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Daemon of the Dark Wood Kindle Edition

4.5 out of 5 stars 6 customer reviews

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Length: 252 pages Enhanced Typesetting: Enabled

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Editorial Reviews


If the devil is truly in the details then Chandler is a Practiced Master of the Dark Literary Arts. --Walt Hicks, Hellbound Times

Prepare to have your world rocked! Randy Chandler delivers the goods once again with Daemon of the Dark Wood. Horror fans need this! --David T. Wilbanks, co-author of the Dead Earth books

The legend of Widow's Ridge should be entirely believable to anyone familiar with American folklore and folk music, as those stories and songs are replete with betrayal, death, murder, grief - most all of the negative aspects of human life, in fact. Daemon of the Dark Wood will please any reader who relishes a well-written tale of ancient knowledge and hidden dangers, and those who fight to keep the human realm free of unbridled evil. --J.G. Stinson, ForeWord Reviews Magazine

About the Author

Randy Chandler is the author of Bad Juju, Hellz Bellz, Dime Detective (April 2012) and co-author of Duet for the Devil. He is also the author of the novellas Dead Juju and Howler. He lives north of Atlanta.

Product Details

  • File Size: 1255 KB
  • Print Length: 252 pages
  • Publisher: Comet Press (February 26, 2012)
  • Publication Date: February 26, 2012
  • Sold by: Amazon Digital Services LLC
  • Language: English
  • Text-to-Speech: Enabled
  • X-Ray:
  • Word Wise: Not Enabled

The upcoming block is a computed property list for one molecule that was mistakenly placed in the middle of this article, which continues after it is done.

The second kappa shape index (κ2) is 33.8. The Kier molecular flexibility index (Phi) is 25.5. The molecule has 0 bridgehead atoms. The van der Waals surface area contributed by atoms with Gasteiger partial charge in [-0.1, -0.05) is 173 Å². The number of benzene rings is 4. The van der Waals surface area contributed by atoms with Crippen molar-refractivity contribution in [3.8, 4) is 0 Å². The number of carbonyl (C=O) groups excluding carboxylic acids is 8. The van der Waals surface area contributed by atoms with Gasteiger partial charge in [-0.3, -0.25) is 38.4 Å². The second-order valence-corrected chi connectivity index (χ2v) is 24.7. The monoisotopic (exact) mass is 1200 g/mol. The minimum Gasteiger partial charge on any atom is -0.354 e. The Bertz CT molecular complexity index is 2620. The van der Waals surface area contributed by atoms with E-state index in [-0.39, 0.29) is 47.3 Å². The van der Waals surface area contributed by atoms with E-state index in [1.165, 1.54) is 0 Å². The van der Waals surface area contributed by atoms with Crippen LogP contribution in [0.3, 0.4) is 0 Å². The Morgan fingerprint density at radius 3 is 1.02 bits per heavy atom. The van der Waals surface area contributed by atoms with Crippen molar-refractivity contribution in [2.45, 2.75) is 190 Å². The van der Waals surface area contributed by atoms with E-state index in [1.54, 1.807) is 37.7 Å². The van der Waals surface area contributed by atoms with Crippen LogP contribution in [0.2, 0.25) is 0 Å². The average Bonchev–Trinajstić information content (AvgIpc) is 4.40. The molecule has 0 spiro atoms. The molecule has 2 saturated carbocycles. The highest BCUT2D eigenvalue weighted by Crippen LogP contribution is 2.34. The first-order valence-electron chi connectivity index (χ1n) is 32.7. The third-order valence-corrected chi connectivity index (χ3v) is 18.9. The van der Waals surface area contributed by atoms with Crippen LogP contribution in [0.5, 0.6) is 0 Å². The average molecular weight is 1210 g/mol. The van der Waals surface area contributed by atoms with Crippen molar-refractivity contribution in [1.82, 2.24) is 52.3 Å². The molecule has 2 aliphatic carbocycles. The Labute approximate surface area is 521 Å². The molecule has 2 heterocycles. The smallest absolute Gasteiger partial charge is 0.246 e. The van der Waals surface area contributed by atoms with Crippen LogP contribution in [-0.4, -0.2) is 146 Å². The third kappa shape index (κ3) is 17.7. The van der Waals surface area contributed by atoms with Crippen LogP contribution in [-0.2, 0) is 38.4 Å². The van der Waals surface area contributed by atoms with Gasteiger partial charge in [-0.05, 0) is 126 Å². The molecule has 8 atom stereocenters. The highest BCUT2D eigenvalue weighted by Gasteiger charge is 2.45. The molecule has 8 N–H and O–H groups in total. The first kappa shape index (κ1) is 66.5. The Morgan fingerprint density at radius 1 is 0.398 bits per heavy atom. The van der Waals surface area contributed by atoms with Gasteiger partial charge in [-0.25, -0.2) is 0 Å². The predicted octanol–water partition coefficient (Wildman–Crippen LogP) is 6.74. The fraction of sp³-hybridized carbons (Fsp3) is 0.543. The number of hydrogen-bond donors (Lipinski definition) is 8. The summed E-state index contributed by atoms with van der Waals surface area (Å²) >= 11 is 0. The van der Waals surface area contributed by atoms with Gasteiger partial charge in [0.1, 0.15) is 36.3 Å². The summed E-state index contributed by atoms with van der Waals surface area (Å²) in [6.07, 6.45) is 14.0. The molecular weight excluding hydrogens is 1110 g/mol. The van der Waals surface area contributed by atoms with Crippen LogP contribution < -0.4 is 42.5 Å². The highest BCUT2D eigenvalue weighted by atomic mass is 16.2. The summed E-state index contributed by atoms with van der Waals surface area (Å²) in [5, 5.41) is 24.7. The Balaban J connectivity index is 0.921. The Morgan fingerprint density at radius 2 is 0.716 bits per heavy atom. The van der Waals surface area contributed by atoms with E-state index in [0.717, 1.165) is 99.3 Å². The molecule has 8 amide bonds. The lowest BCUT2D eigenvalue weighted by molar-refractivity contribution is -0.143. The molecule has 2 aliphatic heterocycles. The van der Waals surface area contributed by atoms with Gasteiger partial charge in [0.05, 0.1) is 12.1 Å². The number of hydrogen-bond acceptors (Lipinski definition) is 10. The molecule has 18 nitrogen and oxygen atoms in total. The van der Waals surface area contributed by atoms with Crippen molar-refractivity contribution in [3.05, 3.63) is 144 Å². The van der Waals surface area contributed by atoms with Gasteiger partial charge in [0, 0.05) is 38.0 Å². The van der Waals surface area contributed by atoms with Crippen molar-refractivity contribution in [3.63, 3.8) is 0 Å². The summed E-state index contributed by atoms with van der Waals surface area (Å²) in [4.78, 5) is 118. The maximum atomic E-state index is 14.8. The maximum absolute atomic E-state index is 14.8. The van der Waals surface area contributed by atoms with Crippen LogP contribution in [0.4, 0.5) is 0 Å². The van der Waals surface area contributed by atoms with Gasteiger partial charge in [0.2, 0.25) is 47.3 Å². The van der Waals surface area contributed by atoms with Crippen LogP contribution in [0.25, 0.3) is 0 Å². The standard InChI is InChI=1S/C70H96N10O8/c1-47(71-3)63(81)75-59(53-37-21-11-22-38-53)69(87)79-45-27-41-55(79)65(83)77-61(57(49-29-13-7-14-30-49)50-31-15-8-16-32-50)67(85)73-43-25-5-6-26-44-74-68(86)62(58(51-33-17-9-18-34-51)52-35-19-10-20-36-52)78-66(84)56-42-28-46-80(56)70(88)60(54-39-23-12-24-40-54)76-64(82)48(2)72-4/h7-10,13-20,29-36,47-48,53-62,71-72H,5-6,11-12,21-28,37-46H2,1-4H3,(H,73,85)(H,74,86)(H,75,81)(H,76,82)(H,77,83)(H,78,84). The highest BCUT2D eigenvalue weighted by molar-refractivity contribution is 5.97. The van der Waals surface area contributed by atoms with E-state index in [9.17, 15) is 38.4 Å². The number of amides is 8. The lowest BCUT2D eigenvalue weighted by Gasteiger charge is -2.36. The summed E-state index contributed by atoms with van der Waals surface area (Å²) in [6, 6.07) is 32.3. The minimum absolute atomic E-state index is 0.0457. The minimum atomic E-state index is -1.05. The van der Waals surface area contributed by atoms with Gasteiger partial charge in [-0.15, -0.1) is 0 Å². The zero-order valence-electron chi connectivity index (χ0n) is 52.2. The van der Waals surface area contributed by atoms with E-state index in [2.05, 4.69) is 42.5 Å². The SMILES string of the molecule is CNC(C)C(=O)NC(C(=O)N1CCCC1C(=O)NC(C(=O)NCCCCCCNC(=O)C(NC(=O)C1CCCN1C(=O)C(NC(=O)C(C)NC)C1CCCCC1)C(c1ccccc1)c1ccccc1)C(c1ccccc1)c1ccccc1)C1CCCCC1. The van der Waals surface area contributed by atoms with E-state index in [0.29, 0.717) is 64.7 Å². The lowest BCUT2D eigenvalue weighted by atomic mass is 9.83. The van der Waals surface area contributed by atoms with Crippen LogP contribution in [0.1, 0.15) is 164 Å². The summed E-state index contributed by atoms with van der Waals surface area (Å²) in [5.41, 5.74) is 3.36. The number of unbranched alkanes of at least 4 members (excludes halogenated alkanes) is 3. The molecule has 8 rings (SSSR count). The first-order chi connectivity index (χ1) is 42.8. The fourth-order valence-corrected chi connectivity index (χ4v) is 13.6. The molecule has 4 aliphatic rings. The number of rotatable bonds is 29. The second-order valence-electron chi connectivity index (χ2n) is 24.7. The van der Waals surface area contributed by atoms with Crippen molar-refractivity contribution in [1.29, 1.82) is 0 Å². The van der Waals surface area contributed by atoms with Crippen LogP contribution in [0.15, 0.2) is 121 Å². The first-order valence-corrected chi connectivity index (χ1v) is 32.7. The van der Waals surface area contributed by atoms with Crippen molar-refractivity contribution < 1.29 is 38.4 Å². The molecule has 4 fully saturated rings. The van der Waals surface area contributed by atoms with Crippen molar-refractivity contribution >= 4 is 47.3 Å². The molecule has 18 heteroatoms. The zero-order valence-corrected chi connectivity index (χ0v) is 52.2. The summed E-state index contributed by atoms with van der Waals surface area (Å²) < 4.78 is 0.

• Lending: Enabled
  • Enhanced Typesetting: Enabled
  • Amazon Best Sellers Rank: #1,212,871 Paid in Kindle Store (See Top 100 Paid in Kindle Store)
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More About the Author

Randy Chandler is the author of the novels DIME DETECTIVE and DAEMON OF THE DARK WOOD, and of two previously published novels BAD JUJU and HELLz BELLz (all now available on Kindle). He also co-authored DUET FOR THE DEVIL with t. Winter-Damon (God rest his soul). Randy's collection of short stories is DEVILS, DEATH & DARK WONDERS. His first ever fantasy novel is ANGEL STEEL.
Randy has been an Indy magazine editor/publisher, a freelance book reviewer, a mental health worker, a gas-pump jockey, an ambulance attendant, a soldier in Vietnam, and a funeral home flunky. He often haunts fields of carnage where angels and devils do battle.

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Top Customer Reviews

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4.5 Stars
Mythology. Folklore. I love it. DOTDW started out a little slow for me, but more than made up for it by the halfway point. All of Mr. Chandler's characters enhanced the read in their own special way, which is quite a feat. The thing I really loved about this book, was the authors' ability to 'educate' me about the history of the Woods and the creature Pan by a Professor and psychiatric patient in the story without boring me or lecturing. Even though I knew this was horror and the women were under the power of an overly sexual god, the things that transpired still shocked me. This read does have gore, strong sexual elements, some bestiality, and pure gross out moments that kept me flipping the pages into the wee hours of the morn. The only complaint would be the over-use of certain words and uncontrollable urination. Highly recommended read for those that like the darker side of horror. Will definitely look into his other read! Job well done~